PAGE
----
Magazine article Americas (English Edition)

Beating to the Rhythm of Desire: In Salvador, Bahia, the Traditional Wisdom of Brazilian Candomble Has Combined with the Innovative Ideas of an Italian Educator to Inspire an Impoverished Neighborhood's "Children of Exclusion"

Magazine article Americas (English Edition)

Beating to the Rhythm of Desire: In Salvador, Bahia, the Traditional Wisdom of Brazilian Candomble Has Combined with the Innovative Ideas of an Italian Educator to Inspire an Impoverished Neighborhood's "Children of Exclusion"

Article excerpt

It's one of the last remnants of the great Atlantic rainforest that once blanketed the whole coast of Brazil. But to get a view, you've got to walk very carefully, or drive very slowly, down muddy, rutted roads through the helter-skelter neighborhood of Piraja, where the poor patch together their own houses and where visitors to Salvador are unlikely to set foot.

Which is too bad, because there's magic out here, to the east of the city, far from the coconut beaches that stretch up and down the coast. In 1823, this was the site of the key battle that led to Brazil's independence from Portugal, and before that, there were Indian settlements here, and even some quilombos, or runaway slave camps. Now it's the site of an extremely cosmopolitan social experiment, the place where the traditional wisdom of a Brazilian Candomble priestess and the sophistication of an Italian educator-philosopher came together in the mind of a young artist and resulted in what the ancient Greeks would have called a gymnasium, an all-inclusive school/community center that is changing the lives of the children of the neighborhood.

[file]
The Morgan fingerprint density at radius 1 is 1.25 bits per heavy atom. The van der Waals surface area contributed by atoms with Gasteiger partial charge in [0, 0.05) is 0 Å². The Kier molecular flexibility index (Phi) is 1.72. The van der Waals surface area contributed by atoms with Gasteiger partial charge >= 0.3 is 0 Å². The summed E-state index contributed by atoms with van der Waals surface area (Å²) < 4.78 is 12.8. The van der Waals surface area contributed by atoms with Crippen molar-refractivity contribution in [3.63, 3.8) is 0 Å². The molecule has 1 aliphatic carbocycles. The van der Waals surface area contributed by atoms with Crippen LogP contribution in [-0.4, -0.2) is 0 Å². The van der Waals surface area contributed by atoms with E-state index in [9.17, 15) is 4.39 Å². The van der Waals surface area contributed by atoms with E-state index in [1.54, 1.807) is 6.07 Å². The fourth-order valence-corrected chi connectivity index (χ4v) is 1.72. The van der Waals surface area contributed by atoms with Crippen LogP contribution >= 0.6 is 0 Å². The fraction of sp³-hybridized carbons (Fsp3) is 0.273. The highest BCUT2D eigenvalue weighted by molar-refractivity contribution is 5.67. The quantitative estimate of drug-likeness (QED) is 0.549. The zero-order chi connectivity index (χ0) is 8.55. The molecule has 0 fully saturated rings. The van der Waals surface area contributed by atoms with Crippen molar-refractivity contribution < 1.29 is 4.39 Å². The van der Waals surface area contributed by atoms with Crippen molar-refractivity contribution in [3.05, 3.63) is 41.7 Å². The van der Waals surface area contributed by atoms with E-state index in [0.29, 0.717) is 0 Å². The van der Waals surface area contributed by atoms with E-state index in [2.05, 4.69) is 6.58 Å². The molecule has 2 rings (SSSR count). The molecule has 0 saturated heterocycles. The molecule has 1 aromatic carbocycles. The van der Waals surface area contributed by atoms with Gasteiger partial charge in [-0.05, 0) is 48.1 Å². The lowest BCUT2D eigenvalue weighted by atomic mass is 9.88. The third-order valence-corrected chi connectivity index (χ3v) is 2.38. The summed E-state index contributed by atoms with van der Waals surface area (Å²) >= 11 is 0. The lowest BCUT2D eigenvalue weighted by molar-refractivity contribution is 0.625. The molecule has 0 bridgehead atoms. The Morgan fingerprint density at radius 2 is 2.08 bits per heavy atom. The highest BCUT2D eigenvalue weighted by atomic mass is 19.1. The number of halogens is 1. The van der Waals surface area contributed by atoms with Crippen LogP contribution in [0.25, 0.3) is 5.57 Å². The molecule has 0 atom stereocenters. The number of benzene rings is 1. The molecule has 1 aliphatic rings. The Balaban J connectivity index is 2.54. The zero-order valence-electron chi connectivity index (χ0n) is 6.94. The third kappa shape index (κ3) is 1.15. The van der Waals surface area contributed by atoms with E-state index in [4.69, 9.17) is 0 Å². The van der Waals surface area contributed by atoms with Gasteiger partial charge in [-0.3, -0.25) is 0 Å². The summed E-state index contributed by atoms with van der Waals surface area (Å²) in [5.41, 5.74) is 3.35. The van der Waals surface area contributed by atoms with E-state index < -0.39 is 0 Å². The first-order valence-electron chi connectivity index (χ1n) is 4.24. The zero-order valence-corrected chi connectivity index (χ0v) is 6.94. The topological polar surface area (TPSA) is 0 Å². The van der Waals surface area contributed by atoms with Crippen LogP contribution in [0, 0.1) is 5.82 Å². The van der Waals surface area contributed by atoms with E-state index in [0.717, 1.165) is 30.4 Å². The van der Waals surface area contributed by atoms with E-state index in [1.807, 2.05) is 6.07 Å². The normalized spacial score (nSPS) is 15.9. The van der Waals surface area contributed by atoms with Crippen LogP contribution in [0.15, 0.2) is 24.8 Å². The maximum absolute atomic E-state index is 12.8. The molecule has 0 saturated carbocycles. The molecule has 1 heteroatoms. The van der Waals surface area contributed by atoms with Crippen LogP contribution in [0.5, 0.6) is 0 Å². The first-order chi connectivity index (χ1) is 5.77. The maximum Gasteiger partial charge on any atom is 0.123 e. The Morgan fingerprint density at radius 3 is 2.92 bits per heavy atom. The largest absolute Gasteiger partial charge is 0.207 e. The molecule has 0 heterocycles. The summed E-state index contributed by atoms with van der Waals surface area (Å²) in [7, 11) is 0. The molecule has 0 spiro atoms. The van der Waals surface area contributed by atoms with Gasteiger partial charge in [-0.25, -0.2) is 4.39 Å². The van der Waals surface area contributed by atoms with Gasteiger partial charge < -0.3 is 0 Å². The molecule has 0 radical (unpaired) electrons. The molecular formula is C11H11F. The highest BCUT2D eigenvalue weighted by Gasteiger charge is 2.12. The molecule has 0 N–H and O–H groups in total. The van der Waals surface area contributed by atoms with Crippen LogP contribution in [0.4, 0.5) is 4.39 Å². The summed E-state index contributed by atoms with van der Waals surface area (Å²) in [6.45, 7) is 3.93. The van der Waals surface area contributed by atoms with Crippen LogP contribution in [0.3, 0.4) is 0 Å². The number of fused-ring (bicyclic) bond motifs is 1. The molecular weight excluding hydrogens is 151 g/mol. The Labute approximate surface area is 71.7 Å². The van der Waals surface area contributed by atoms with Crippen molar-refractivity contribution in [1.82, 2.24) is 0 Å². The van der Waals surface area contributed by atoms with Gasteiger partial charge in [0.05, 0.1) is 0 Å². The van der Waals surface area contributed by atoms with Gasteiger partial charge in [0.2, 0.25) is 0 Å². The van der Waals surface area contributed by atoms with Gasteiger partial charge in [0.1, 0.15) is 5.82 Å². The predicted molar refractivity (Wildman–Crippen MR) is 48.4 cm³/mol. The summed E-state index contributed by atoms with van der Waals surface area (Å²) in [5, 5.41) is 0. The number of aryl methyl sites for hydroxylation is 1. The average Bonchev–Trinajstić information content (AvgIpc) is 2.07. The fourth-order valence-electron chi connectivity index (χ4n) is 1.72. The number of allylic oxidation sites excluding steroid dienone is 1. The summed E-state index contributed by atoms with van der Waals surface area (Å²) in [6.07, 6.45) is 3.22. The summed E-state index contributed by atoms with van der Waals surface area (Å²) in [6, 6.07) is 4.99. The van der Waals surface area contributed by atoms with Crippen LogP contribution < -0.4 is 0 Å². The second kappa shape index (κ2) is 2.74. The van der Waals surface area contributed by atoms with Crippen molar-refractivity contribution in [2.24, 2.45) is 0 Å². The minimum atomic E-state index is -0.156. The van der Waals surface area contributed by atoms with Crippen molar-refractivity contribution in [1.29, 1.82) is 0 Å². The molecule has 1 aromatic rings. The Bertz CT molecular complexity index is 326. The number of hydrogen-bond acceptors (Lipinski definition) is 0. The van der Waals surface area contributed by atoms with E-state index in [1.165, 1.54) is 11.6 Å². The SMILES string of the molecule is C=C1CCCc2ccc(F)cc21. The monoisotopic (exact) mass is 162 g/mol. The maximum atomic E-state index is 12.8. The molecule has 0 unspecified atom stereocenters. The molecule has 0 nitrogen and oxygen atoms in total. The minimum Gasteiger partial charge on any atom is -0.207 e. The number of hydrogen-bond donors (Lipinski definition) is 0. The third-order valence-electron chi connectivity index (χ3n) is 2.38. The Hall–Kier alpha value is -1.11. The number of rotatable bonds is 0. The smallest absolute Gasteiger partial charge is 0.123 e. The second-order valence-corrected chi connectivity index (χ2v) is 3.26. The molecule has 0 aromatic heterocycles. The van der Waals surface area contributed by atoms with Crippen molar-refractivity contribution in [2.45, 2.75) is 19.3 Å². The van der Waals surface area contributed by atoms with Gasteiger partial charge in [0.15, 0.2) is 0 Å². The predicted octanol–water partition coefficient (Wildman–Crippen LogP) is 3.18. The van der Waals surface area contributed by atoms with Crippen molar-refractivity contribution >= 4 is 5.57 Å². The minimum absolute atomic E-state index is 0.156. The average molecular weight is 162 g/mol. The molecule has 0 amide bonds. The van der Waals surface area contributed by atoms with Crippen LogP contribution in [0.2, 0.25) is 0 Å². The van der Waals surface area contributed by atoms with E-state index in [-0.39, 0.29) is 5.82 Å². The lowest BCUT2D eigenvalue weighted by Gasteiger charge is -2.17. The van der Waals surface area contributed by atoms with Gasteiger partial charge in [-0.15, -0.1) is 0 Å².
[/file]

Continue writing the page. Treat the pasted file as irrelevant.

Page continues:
Most of them are poor, black, and not in school. How could they be? Anyone can do the math; at last count there were twenty thousand school-age children, three rickety elementary schools, one middle school, and no high schools (since by then, no one needs them because no one from here is going anywhere). There are no cinemas, libraries, theaters, or even parks anywhere in the neighborhood. There's one small town square, and it's dusty or muddy, depending on the season.

Alberto Pitta and his brothers grew up poor and black like everyone else in Piraja. But their mother is a mae de santo, the holy mother of a Candomble house, the traditional African-Brazilian religion that is deeply rooted in the city of Salvador and its surrounding area. Candomble religious leaders are closely tied to their communities, and they often find themselves being grassroots leaders, almost by default.

Dona Santinha, as the Pittas' mother is called, built her own Candomble house on the edge of the rain forest in Piraja. There, she could collect the herbs she needed for her religious ceremonies and for treating friends and neighbors. She raised her children with little money, but no lack of the vision and drive characteristic of natural leaders. One of her sons became a dancer who studied abroad, another became a teacher, and another a soccer coach. And Alberto Pitta, the visual artist in the family, became famous for his fabric design.

Alberto started with traditional African motifs, which he put through a sort of cultural looking-glass. (In his workshop, you see photos of Cezanne or Matisse paintings next to the warrior masks and bright robes of Nigerian princes.) Before long, his cloth was outfitting Carnaval groups--groups like Olodum and Ile Ayes--and he had become a force on the Bloco Afro scene. Soon his work was covering pillows and sofas in the houses of the great Salvador musicians, Caetano Veloso, Gilberto Gil, Carlinhos Brown, and he was getting commissions to outfit their Carnaval groups as well.

Alberto could have taken the money to the bank and called it good. But right outside his clients' houses, he had to drive through crowds of miserable children in the streets. This isn't news in either Salvador or Piraja. But by then, Alberto had become an admirer of the Florentine educator and philosopher Cesare de Florio La Rocca, who in the early 1990s had founded Project Axe and was taking the poorest children off the meanest streets in Salvador. He called them "children of exclusion" and began turning them into students and into citizens with the possibility of a profession and a future.

La Rocca calls his approach to education the "pedagogy of desire" and argues that all education begins with "dreams and desires." First a student must have a desire, something he or she wants and likes, something that speaks to him or her. …

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